Deforestation squeezes top predators in forest streams


Rainforest stream

Streams in areas converted to oil palm have different top predators to those flowing through intact forests, affecting stream food webs.

Logging and deforestation are known to affect biodiversity and species richness, but a new study shows how these may create trouble for local ecosystems by affecting the food chain length.

Ecosystems like streams provide valuable ‘ecosystem services’, such as provision of fresh water and food and flood prevention, which could be diminished if food chains are altered and the ecosystem fails to function as normal.

Our study shows that losses of species richness can affect food chains... These changes could have knock-on effects for the functioning of the ecosystem. Dr Clare Wilkinson

A team of researchers led by Imperial College London and the National University of Singapore studied 19 streams in Borneo, in an area with a variety of land uses – primary forest, partially logged areas and full conversion to oil palm plantation – known as the Stability of Altered Forest Ecosystems (SAFE) Project. Their study is published today in the journal Ecology.

They found that top predators were disproportionally affected by deforestation, with fewer predator links in the food chain in oil palm plantation streams. The researchers found that this was caused by a change in the type of predators.

More specialised, endemic predators, such as the barb (Hampala sabana) were replaced by ‘generalists’, predators such as the non-native snakehead (Channa striata) that can eat a wider diet, such as fish, frogs and invertebrates.

Knock-on effects

Lead researcher Dr Clare Wilkinson, from the University Singapore and formerly of Imperial College London, said: “We know deforestation and land-use changes can affect the local species, but are often unsure what knock-on impacts these changes can have.

Woman releasing an eel form a bucket into a stream
Dr Wilkinson releasing a fish

“Our study shows that losses of species richness can affect food chains, and in particular their length – how many species there are between the primary producers of nutrients at the bottom of the food chain and the top predators. These changes could have knock-on effects for the functioning of the ecosystem.”

The team measured carbon and nitrogen in streams and more than 3,000 captured fish, which allowed them to track the sources of nutrients and how these moved through the food chain.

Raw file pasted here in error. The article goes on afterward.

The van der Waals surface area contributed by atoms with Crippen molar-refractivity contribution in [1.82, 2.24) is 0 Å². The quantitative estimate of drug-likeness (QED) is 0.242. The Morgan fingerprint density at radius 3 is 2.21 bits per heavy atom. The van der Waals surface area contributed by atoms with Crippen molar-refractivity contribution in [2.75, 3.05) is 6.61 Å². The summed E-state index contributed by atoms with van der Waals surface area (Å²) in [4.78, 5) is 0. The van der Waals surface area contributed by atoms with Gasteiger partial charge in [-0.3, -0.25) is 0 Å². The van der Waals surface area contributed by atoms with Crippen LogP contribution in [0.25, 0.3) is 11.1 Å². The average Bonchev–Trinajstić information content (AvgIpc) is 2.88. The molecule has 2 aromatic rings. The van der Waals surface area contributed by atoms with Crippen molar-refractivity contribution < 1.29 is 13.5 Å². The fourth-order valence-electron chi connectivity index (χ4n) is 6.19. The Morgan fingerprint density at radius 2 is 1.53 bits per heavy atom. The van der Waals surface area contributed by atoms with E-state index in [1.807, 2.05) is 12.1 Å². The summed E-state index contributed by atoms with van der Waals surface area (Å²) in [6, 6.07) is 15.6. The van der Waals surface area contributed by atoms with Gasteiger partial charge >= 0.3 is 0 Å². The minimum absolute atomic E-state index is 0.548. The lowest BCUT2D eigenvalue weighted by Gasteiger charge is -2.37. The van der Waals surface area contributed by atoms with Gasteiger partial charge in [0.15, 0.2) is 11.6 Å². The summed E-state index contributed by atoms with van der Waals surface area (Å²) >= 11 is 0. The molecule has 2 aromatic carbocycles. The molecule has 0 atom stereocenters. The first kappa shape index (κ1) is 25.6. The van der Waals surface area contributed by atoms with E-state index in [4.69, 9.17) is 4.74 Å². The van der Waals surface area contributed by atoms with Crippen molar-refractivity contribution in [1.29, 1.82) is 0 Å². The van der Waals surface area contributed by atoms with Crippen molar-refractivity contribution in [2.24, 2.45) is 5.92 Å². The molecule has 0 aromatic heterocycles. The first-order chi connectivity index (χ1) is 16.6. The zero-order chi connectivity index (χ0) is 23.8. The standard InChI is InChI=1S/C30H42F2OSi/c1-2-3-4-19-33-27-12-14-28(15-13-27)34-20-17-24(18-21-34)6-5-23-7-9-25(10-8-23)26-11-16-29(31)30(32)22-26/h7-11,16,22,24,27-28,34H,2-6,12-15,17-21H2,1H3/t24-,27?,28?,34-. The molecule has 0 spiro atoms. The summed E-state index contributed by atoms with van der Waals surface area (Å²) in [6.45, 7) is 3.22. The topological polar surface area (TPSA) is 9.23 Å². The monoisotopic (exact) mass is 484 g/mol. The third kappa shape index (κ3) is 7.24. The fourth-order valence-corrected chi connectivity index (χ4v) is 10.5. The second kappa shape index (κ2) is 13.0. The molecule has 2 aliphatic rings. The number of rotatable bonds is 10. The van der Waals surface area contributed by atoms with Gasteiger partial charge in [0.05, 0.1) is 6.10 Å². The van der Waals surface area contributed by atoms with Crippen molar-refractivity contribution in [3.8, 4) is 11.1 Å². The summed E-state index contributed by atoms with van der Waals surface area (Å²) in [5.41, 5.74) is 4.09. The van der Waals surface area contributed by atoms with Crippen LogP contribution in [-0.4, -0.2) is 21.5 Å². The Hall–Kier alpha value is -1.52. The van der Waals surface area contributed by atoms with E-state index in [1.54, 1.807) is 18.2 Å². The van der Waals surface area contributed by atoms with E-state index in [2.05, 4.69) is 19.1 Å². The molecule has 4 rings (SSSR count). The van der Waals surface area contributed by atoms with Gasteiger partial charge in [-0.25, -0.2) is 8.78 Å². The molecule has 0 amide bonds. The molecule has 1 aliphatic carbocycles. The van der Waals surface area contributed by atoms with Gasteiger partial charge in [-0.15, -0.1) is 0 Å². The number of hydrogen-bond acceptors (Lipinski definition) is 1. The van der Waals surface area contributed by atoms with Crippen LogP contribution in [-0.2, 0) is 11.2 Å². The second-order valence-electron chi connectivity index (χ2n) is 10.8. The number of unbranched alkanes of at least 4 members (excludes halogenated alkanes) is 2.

Carbon isotopes – versions of carbon – can reveal where the basic nutrients in an ecosystem come from, either from the stream (by photosynthesising organisms like algae) or from the surrounding environments (such as through leaves and soil entering a stream).

Deforestation could affect both of these sources, as the reduction of forest cover could increase the temperature and sunshine of the water but reduce the amount of material entering a stream.

Preventing further impacts

However, the team found no difference in the amount of carbon from in-stream sources, and no effect of changes in environmental sources of carbon, suggesting these ecosystems rely more on in-stream sources that remain relatively stable.

The changes in nitrogen, however, revealed that top predators were strongly affected by land-use changes, with different predators found in streams in oil palm plantations.

SAFE Director of Science Professor Rob Ewers, from the Department of Life Sciences at Imperial, said: “The change in ecosystem structure and the loss of specialised species could have knock-on effect on the health of the ecosystem.

“We now need to do more research to follow the consequences of these changes, and develop strategies that reverse, mitigate, or prevent further impacts.”


Forest conversion to oil palm compresses food chain length in tropical streams’ by Clare L. Wilkinson, Kenny W J Chua, Roswitha Fiala, Jia Huan Liew, Victoria Kemp, Arman Hadi Fikri, Robert M Ewers, Pavel Kratina and Darren C J Yeo is published in Ecology.



Hayley Dunning

Hayley Dunning
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